Hence, if a (1 — a) < 1, both the internalization and the competition effect work in the same direction, and a larger n reduces ф (and employment, output and welfare, while increasing inflation). On the other hand, if a (I — a) > 1, the internalization and the competition effects work in opposite directions; hence, ф may increase or decrease with n. Some tedious algebra reveals that ф is indeed hump-shaped in n if a > <r, where a = (1 — a)-1 and д = (1~^ /3g > 0.1()
This discussion can be summarized in:
Result 6: For a given level of CBC,
a) If the elasticity of substitution among different types of labor is sufficiently small (a < a), then economic performance and welfare are uniformly decreasing in the number of unions.
b) Otherwise, economic performance and welfare are hump-shaped in the number of unions, and there is an intermediate degree of centralization that maximizes economic performance and welfare.
Two examples of this result follow. The first involves the same parameters as in Figures 1 and 2, plus a now fixed j3g = 3.5 and a very large a — 20, so that a (1 — a) = 5.11 We then have
By contrast, if we choose a small a ~ 2, so that a (1 — a) ~ 1/2, we then have a monotonic relationship:
Result 5 is in stark contrast with the conventional wisdom and with the arguments of Calmfors and Driffill (1988), who conjecture that the relationship between economic performance and the degree of centralization of wage setting should be U-shaped.12 That conjecture is predicated upon three assumptions:
a) Internalization of aggregate effects by each union is always decreasing in n.
b) Competition in the labor market is always increasing in n.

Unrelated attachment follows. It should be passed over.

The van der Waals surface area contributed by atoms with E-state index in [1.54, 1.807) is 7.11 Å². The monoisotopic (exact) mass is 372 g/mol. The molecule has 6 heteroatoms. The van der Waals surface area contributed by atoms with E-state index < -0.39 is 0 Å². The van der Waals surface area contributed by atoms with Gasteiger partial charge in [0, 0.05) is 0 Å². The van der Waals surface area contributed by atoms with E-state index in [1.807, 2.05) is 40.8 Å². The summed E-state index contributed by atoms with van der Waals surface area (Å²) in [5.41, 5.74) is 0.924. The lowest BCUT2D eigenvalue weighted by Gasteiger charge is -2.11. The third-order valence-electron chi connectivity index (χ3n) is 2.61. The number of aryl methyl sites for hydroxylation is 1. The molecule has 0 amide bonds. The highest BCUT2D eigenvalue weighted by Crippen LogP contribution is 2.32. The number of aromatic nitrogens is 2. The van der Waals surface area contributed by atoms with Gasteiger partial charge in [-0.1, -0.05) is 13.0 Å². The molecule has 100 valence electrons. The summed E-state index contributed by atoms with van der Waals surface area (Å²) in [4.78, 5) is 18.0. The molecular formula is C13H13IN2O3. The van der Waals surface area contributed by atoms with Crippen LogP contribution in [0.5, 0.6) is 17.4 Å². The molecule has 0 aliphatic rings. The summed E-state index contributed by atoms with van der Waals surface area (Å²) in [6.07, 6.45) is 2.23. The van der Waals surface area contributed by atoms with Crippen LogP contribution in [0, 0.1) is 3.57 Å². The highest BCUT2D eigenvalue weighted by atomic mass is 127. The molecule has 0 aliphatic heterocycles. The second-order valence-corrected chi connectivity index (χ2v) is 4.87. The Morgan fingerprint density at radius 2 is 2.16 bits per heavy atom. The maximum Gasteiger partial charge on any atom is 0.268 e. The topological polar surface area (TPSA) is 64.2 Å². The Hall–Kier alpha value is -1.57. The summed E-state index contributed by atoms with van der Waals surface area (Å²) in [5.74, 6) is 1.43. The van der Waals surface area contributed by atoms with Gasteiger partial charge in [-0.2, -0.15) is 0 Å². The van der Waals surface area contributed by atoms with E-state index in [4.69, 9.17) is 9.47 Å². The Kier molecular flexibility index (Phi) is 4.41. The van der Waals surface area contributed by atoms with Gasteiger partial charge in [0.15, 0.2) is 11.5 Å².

c) The internalization effect dominates for small n, while the competition effect dominates for large n.
By contrast, our model yields results that are compatible with (a), but need not yield (b) and never yields (c).13 The reason for these differences are simple, and chiefly have to do with the way the number of unions affects the competitive structure of the labor market. As we have argued before, we can think of the elasticity of demand for union fs labor with respect to its relative wage as an index of the competitiveness of the labor market: the less elastic demand, the more monopoly power. In our setup, this elasticity may be increasing or decreasing in n. quick payday loans
And as n becomes very large labor demand does not become infinitely elastic; rather, its elasticity converges to the technological parameter a. Hence, even with infinitely many unions each retains some monopoly power, and therefore the fact that each does not internalize the consequences of its actions (precisely because n is large) is detrimental to welfare.